We finally got round to tasting our first batch of cider made with apples sourced from Almaty, widely acknowledged as the place where the ancestors of today’s apples evolved. We’re pleased to announce that the experiment was a success!
We used locally grown aport apples, a large red and yellow coloured variety, that grows around Almaty, Kazakhstan. a big clue as to the apple’s origins can be found in the name Almaty which translates from the Kazakh as ‘the place of apples.’
For the experiment, we used five kilos of fruit, which was pressed to produce around three litres of juice. We used a juicer and a sieve with some cloth to press and filter the leftover apple pulp to squeeze out a bit more liquid.
Then the juice was poured into a clean 5-litre water container. We allowed nature to take its course, and no yeast was added to aid the fermentation process. We made an improvised airlock using a balloon with a pinhole in it (to allow the gas to escape from the fermenting liquid whilst keeping unwanted bacteria out).
Fermentation took around two weeks and then the cider was siphoned off into clean wine bottles, where it was left to mature for a year or so. The resulting cider, about 1.7 litres was produced from this batch, was a dry, pale-coloured liquid that went down all too easily.
Seasoned greetings to all our readers! To end the year on a high, we’ve come up with a thick and hearty pumpkin and pear soup sprinkled with pomegranate to add a colourful touch to your seasonal table.
Roasting pumpkin in the oven is a great way to prepare our favourite winter vegetable. After cubing the pumpkin, it’s just a matter of waiting about an hour or so for it all to cook leaving time to enjoy a few glasses of mulled wine or a snowball or
Knidos Cookery Club would like to say a big thank you for all our readers who voted for us in the Saveur food blog awards – unfortunately we didn’t win this time round…
Wishing you all a creative and tasty 2018 in your kitchen. Have a great time with whatever tickles your festive fancy in what’s left of 2017. See you next year!
Ingredients (serves 3-4)
500 g pumpkin cubed
100 g pear
One small onion (around 75 g)
One teaspoon cumin seeds
Half teaspoon ground cinnamon
Pinch of black pepper
50 ml olive oil
250 ml vegetable stock
50 g pomegranate seeds
Chop the pumpkin into 2 cm cubes, quarter and slice the pear into 1 cm cubes and put in a baking dish. Sprinkle the sliced onion, cumin seeds and cinnamon over the pumpkin and pear and then slosh the olive oil over the top. Bake for 40 minutes at 180 c in a pre-heated oven.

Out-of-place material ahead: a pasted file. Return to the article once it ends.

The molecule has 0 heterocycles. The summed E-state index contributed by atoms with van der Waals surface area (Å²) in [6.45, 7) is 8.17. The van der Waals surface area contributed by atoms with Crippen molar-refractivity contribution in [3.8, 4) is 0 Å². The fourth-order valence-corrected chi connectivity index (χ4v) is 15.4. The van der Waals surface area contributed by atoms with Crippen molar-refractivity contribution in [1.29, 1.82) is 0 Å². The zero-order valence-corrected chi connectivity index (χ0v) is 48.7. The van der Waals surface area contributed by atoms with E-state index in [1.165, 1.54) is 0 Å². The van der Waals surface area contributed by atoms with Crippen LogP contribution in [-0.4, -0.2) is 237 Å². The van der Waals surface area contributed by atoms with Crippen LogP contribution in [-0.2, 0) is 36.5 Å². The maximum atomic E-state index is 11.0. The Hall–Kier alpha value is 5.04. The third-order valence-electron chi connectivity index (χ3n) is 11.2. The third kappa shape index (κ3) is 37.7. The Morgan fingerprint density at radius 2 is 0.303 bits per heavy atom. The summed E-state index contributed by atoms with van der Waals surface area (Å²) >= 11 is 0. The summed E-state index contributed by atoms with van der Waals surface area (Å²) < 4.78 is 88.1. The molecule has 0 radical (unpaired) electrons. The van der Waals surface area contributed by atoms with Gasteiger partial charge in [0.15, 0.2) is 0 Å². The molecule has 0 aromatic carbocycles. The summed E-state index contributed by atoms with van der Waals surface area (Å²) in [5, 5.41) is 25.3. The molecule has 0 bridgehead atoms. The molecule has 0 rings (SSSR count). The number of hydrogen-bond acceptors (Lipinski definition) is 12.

While this is baking, boil up some vegetable stock. Add the pumpkin and other ingredients to the stock, blend with a hand blender and serve immediately in a bowl with a smattering of pomegranate seeds over the soup.
The year’s first succulent figs, in delicate green shades or striking mauve hues, are making their annual debut in Datça and to mark this moment we’ve come up with the figito, a cocktail that combines new season figs with white rum, mint and lemon – our spin on the classic mojito.
One of the pleasures of walking round town at this time of year is stopping off to pick a juicy fig or two from the trees that abound in this area. Here’s a tree near the Knidos Cookery Club HQ with some prime fruits drying in the August heat.
If you’ve got a glut of figs, then why not try this old favourite from last summer: Lord Venal’s Fiendishly Figgish Chutney, and enjoy a figito or two while you’re making it! Cheers, or Şerefe as they say in Turkey!
Ingredients (makes one litre)
6 ripe, fresh figs
4 sprigs of mint
100 ml White Rum (Bacardi or Havana Club)
600 ml soda water
200 ml Schweppes Bitter Lemon
Peel and dice four of the figs and muddle with the mint and the juice from the lemons with a wooden spoon in a glass serving jug. Add the rum and mix well and then top up with bitter lemon and soda water. Serve over ice with a slice of lemon, a mint sprig and half a fig.